Generating the Will for Change

Although we don't subscribe to conspiracy theories, we also don't believe that the failure of schools that serve disproportionate numbers of poor children is accidental or the result of professional incompetence. In a wealthy, technologically advanced nation such as the United States, the only logical reason why failure among schools serving poor children is so common is that we simply haven't been able to generate and sustain the will to meet the needs of poor kids.
Twenty-one years after NCLB was enacted, it's clear that the law and kindred policy initiatives to strengthen school accountability have failed to achieve their grand promises. The failure of policymakers to adopt more far-reaching strategies to mitigate the effects of poverty on learning has allowed those with the most power—including governors and state legislatures—to avoid accepting any responsibility for improving the lives of poor kids or to adequately support the schools they attend.
This is why it's important to recognize that the biggest obstacles to educating poor children are actually political, not educational. This doesn't mean that educating poor children is a simple task. As we've stated, poverty impacts child development in a variety of ways, and when children arrive at school with unmet basic and social needs, it always makes the job of educating them more difficult. However, poverty remains an educational issue in the United States because our policymakers have not committed themselves and the vast resources of this nation to fighting it.
Lack of coordination is a key part of this failure. In many cases, policy strategies ostensibly aimed at alleviating poverty more often perpetuate poverty because the services provided by public agencies and nonprofits to poor children and their families operate in silos. More often than not, the health and social service providers and city and county services are disconnected from the education system where poor children are present for 180 days a year or more. We now know that reducing poverty and improving outcomes for poor children, both academic and developmental, requires more than increased funding. As the example of the Chancellor's District shows, a coherent plan at the school district level and better coordination among service providers are key to improving outcomes at scale.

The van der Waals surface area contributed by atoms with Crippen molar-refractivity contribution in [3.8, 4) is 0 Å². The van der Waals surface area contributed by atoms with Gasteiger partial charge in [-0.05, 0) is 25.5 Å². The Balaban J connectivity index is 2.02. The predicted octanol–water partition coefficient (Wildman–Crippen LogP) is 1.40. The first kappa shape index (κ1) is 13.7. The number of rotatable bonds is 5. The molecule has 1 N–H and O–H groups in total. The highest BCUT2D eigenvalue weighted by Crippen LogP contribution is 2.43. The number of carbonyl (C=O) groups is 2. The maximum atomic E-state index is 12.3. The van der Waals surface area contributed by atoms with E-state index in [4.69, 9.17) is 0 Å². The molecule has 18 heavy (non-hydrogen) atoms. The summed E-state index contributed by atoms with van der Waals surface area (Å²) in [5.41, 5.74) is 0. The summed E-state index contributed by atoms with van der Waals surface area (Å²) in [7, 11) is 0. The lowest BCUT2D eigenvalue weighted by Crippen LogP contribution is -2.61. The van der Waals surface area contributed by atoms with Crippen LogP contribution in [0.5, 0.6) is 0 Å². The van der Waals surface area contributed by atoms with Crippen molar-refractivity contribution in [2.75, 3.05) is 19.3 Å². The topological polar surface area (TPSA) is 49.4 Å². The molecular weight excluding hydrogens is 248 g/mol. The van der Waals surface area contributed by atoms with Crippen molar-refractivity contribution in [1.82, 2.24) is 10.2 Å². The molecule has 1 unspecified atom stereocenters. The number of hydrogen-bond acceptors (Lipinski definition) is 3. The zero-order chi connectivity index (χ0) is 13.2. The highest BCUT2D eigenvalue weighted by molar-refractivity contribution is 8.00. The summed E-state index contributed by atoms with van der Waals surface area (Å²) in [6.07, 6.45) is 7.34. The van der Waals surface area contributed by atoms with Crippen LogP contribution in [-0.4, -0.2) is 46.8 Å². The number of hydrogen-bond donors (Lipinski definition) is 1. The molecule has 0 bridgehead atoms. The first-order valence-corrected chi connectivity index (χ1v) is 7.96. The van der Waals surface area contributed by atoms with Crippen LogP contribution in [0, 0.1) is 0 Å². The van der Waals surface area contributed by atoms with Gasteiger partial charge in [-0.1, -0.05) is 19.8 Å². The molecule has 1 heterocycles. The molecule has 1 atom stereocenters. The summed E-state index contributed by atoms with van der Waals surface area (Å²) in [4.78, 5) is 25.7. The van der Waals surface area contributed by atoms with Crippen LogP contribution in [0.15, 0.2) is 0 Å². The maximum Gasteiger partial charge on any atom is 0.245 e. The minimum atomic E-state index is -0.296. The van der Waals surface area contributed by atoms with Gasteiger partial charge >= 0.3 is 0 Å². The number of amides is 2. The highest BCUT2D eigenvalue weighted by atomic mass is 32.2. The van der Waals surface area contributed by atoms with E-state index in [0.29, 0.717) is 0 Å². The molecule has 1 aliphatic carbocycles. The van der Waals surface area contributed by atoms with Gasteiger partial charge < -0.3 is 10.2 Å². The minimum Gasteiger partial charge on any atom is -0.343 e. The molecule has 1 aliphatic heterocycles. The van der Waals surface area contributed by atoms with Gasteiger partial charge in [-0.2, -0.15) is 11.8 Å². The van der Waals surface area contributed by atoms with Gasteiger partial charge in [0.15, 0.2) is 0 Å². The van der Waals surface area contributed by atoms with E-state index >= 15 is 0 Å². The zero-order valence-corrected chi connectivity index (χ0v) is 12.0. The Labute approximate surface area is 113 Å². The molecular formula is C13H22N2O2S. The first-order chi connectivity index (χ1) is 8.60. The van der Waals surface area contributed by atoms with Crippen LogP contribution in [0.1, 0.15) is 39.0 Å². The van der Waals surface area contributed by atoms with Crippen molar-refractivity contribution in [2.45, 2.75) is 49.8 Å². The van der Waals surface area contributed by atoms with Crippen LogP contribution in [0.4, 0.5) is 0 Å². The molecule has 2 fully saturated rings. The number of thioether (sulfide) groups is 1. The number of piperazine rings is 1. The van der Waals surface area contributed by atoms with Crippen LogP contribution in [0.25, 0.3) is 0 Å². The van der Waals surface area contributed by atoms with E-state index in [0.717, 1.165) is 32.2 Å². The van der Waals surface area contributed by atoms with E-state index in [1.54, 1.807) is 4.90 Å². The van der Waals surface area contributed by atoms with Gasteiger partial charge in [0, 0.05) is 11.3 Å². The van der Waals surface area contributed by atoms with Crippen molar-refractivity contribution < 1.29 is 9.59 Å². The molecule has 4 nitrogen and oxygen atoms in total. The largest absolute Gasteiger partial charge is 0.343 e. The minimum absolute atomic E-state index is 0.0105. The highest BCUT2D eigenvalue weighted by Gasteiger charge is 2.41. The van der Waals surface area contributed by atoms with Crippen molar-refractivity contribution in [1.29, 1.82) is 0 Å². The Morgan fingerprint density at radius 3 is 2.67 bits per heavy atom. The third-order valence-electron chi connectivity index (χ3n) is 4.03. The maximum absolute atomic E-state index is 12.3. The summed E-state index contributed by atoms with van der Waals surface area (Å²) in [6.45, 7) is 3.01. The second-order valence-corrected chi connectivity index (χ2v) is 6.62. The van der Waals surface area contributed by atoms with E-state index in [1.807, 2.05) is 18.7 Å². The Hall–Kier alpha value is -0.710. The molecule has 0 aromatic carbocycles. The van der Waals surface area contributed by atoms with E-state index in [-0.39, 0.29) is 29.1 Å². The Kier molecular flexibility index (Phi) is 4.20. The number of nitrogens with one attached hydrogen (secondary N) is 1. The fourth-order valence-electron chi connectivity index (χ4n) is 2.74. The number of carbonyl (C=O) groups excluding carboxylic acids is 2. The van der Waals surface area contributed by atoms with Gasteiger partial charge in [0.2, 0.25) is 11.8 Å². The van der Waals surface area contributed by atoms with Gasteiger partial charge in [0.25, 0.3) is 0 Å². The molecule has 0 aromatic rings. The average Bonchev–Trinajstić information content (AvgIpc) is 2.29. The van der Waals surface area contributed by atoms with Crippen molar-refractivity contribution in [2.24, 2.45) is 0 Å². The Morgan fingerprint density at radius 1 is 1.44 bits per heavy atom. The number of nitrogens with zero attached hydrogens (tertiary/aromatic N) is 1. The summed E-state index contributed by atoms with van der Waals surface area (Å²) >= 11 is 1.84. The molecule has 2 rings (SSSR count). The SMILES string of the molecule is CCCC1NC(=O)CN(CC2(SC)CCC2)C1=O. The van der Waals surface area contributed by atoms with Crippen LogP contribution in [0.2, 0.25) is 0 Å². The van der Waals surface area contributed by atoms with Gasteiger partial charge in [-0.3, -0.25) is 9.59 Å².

Indeed, we believe the primary potential for real change lies within the education system. Education leaders, teachers, unions, parents, and governing bodies must be part of the effort to change and improve high-poverty schools. When schools are unable to meet the instructional needs of children, or when classroom teachers and school leaders are insufficiently trained and incentivized, children in poverty continue to languish and remain behind. We must make the status quo unacceptable.
With the increased federal funding and talk of "building back better" in the post-COVID-19 period, it might be possible to gain ground on the unequal playing field of poverty and schooling. But school systems still need a comprehensive strategy. Small and incremental fixes like a new reading program, more technology, or safer classrooms may all be needed, but they must be part of a coordinated, comprehensive anti-poverty strategy that is pursued throughout the nation.
Recent data from the National Assessment of Education Progress shows that the pandemic exacerbated pre-existing disparities in student achievement, and that poor children again experienced the greatest losses (Modan, 2022). This makes the problem all the more urgent. To meet the challenges of the present moment, our country needs vision, institutional engagement, collaboration across sectors, political leverage, and incentives to truly leave no child behind. To produce the writers, technologists, scientists, musicians, plumbers, farmers, entrepreneurs, and untapped talent that our economy needs, we have to go all-in to fight poverty.